Three ways technology is providing value in real estate
INSIGHT ARTICLE |
As digital solutions from the Internet of Things (IoT) to machine learning transform how we live and work, businesses across the US economy are looking to technological innovation to stay ahead of the competition.
The real estate industry has largely been slow to adopt technology, but the industry is getting pushed in that direction. And when we talk about technology within real estate, there are largely three different key use cases.
1. Customer Care
The multi-family sector is really the driving force behind incorporating technology into how we work with our customers. You see Amazon partnering with several homebuilders and multifamily providers to make smart units. These are buildings equipped technological processes that allow tenants an easier, cheaper and more efficient way of living through smart security, energy savings, system monitoring and other IoT integration. Such smart systems are becoming expected, not a luxury. This market is set to grow and we’ll see more multi-family projects looking at creating smart homes and utilizing that kind of technology integration.
2. Asset Management
This is where technology can provide cost saving and analysis to asset owners and managers. The cost saving side is seen through monitoring equipment, or the Internet of Things (IoT), where you have internet-enabled sensors tracking water, electricity, air conditioning and other systems. These systems can often avoid expensive repairs with the help of IoT monitoring. That means instead of relying on maintenance staff to flag problems, you could use Alexa. IoT would also be able to provide analysis on how tenants are using the property, giving insight into tenant requirements and potential vacancy risks.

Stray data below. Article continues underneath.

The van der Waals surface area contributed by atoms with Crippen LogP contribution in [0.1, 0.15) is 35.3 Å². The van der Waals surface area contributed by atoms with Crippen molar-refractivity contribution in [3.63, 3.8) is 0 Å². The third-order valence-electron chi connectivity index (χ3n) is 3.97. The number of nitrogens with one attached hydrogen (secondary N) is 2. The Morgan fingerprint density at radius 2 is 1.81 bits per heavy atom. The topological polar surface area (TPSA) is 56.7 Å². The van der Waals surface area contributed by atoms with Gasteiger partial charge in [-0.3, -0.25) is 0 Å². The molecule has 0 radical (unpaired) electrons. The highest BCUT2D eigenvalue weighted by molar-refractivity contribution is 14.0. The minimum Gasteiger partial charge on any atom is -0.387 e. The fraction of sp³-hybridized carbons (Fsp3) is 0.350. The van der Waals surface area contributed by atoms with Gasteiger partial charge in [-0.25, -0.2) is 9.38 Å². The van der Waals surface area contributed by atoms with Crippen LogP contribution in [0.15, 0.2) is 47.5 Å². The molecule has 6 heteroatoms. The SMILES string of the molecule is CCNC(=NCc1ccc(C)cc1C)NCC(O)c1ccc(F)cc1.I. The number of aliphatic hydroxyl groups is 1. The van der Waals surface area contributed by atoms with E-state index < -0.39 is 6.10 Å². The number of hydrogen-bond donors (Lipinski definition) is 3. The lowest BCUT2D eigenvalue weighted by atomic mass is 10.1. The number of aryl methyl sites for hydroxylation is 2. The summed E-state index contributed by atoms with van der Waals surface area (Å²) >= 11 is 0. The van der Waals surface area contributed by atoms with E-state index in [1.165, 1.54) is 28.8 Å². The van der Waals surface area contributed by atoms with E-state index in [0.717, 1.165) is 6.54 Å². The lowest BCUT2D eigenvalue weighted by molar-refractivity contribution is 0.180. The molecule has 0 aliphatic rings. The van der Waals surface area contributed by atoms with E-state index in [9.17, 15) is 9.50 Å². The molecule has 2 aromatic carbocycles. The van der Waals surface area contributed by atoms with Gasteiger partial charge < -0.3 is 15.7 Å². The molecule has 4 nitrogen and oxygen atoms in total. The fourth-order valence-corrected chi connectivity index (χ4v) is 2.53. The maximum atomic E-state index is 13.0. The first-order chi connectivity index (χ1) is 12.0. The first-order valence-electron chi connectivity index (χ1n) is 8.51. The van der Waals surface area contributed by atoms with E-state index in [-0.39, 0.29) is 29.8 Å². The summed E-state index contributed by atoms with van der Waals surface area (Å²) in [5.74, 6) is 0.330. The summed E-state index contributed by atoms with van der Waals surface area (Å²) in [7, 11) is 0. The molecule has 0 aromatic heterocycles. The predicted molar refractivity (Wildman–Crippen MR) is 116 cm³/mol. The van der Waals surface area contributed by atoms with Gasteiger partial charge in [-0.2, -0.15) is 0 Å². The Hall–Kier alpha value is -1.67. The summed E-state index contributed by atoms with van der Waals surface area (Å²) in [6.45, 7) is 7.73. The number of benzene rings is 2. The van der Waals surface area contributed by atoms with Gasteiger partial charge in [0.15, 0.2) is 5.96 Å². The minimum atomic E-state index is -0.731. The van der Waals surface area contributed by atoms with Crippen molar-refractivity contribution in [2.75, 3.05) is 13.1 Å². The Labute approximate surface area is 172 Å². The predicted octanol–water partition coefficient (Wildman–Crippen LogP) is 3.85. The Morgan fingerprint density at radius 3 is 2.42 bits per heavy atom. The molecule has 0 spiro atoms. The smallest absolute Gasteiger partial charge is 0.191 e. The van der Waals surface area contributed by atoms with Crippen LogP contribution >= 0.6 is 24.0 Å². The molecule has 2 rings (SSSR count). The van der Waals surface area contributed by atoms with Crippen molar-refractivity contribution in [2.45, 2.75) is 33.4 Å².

3. Investor Relations
As the investor generation transitions from boomers to millennials, investor reporting will have to evolve. We're talking about a generation that expects to get nearly any piece of information or purchase any good with a few taps on their phone. They're not going to wait for a quarterly email or PDF on how their investments are doing – they will expect mobile, technologically enhanced investor reporting, or you won’t be having a meeting.
Ultimately, technology will become ever more embedded into real estate. We’re already seeing increased activity in the PropTech market - direct investments in companies focused on real estate-related technologies. Recently we spoke to an institutional real estate fund that has historically just invested in traditional office and multi-family assets, now it is launching its first PropTech fund.
As this trend continues, if you’re not investing in PropTech - either internally or as its own asset class - in 5-10 years’ time you may start to struggle to attract capital.
This article was originally published in partnership with Preqin. For more Preqin and RSM sponsored insights, including the hottest sectors in US real estate, Opportunity Zones and where investors are likely to see some big plays, download the Real Estate Quarterly Report.
RSM and Preqin cover the key sectors in real estate right now, Opportunity Zones and attractive opportunities for US investors.